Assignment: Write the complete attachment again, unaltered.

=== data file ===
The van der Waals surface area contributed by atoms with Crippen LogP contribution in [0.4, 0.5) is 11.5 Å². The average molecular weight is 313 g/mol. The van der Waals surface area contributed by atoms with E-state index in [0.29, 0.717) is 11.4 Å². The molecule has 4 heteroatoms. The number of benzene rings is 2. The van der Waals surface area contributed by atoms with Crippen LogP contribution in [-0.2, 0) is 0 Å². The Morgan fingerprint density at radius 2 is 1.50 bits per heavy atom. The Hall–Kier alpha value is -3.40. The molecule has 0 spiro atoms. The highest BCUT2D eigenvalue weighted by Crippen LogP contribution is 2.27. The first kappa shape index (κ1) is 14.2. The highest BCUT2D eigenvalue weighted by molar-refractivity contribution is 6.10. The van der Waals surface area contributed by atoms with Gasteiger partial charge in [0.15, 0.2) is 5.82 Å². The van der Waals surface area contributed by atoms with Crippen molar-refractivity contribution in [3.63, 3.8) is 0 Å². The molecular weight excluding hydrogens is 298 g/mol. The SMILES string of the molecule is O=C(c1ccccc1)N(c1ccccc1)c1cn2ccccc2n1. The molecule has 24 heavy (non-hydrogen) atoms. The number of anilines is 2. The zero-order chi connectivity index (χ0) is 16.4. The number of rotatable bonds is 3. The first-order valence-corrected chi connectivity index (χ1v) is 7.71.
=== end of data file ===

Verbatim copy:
The van der Waals surface area contributed by atoms with Crippen LogP contribution in [0.4, 0.5) is 11.5 Å². The average molecular weight is 313 g/mol. The van der Waals surface area contributed by atoms with E-state index in [0.29, 0.717) is 11.4 Å². The molecule has 4 heteroatoms. The number of benzene rings is 2. The van der Waals surface area contributed by atoms with Crippen LogP contribution in [-0.2, 0) is 0 Å². The Morgan fingerprint density at radius 2 is 1.50 bits per heavy atom. The Hall–Kier alpha value is -3.40. The molecule has 0 spiro atoms. The highest BCUT2D eigenvalue weighted by Crippen LogP contribution is 2.27. The first kappa shape index (κ1) is 14.2. The highest BCUT2D eigenvalue weighted by molar-refractivity contribution is 6.10. The van der Waals surface area contributed by atoms with Gasteiger partial charge in [0.15, 0.2) is 5.82 Å². The van der Waals surface area contributed by atoms with Crippen molar-refractivity contribution in [3.63, 3.8) is 0 Å². The molecular weight excluding hydrogens is 298 g/mol. The SMILES string of the molecule is O=C(c1ccccc1)N(c1ccccc1)c1cn2ccccc2n1. The molecule has 24 heavy (non-hydrogen) atoms. The number of anilines is 2. The zero-order chi connectivity index (χ0) is 16.4. The number of rotatable bonds is 3. The first-order valence-corrected chi connectivity index (χ1v) is 7.71.